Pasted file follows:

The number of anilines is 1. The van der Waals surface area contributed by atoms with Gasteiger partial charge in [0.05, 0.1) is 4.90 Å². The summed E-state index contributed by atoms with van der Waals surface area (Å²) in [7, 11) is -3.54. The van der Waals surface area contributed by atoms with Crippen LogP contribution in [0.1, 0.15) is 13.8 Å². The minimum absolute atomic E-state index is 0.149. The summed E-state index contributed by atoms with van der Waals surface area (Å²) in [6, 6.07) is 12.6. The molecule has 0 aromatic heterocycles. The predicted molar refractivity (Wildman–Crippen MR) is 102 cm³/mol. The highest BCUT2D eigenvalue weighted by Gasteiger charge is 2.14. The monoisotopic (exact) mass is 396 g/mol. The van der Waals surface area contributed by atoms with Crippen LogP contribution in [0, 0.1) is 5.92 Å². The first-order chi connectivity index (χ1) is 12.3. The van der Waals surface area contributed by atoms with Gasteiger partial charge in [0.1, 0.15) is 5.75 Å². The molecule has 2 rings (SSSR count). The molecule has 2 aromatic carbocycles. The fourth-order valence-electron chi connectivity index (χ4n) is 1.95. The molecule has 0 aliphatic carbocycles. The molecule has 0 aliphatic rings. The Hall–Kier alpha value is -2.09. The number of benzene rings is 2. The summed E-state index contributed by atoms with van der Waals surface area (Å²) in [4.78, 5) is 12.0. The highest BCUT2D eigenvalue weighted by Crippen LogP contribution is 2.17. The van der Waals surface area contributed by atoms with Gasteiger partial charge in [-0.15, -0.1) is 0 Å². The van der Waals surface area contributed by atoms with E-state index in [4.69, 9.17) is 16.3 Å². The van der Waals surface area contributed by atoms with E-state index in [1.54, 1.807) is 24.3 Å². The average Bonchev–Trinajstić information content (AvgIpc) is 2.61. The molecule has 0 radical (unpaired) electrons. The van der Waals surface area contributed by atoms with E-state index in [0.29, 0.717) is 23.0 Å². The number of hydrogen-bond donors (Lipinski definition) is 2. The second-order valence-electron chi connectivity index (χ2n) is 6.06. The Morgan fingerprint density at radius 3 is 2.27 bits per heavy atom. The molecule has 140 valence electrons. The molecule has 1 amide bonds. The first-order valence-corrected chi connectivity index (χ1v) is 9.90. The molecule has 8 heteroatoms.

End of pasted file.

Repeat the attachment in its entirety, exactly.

The number of anilines is 1. The van der Waals surface area contributed by atoms with Gasteiger partial charge in [0.05, 0.1) is 4.90 Å². The summed E-state index contributed by atoms with van der Waals surface area (Å²) in [7, 11) is -3.54. The van der Waals surface area contributed by atoms with Crippen LogP contribution in [0.1, 0.15) is 13.8 Å². The minimum absolute atomic E-state index is 0.149. The summed E-state index contributed by atoms with van der Waals surface area (Å²) in [6, 6.07) is 12.6. The molecule has 0 aromatic heterocycles. The predicted molar refractivity (Wildman–Crippen MR) is 102 cm³/mol. The highest BCUT2D eigenvalue weighted by Gasteiger charge is 2.14. The monoisotopic (exact) mass is 396 g/mol. The van der Waals surface area contributed by atoms with Crippen LogP contribution in [0, 0.1) is 5.92 Å². The first-order chi connectivity index (χ1) is 12.3. The van der Waals surface area contributed by atoms with Gasteiger partial charge in [0.1, 0.15) is 5.75 Å². The molecule has 2 rings (SSSR count). The molecule has 2 aromatic carbocycles. The fourth-order valence-electron chi connectivity index (χ4n) is 1.95. The molecule has 0 aliphatic carbocycles. The molecule has 0 aliphatic rings. The Hall–Kier alpha value is -2.09. The number of benzene rings is 2. The summed E-state index contributed by atoms with van der Waals surface area (Å²) in [4.78, 5) is 12.0. The highest BCUT2D eigenvalue weighted by Crippen LogP contribution is 2.17. The van der Waals surface area contributed by atoms with Gasteiger partial charge in [-0.15, -0.1) is 0 Å². The van der Waals surface area contributed by atoms with E-state index in [4.69, 9.17) is 16.3 Å². The van der Waals surface area contributed by atoms with E-state index in [1.54, 1.807) is 24.3 Å². The average Bonchev–Trinajstić information content (AvgIpc) is 2.61. The molecule has 0 radical (unpaired) electrons. The van der Waals surface area contributed by atoms with E-state index in [0.29, 0.717) is 23.0 Å². The number of hydrogen-bond donors (Lipinski definition) is 2. The second-order valence-electron chi connectivity index (χ2n) is 6.06. The Morgan fingerprint density at radius 3 is 2.27 bits per heavy atom. The molecule has 140 valence electrons. The molecule has 1 amide bonds. The first-order valence-corrected chi connectivity index (χ1v) is 9.90. The molecule has 8 heteroatoms.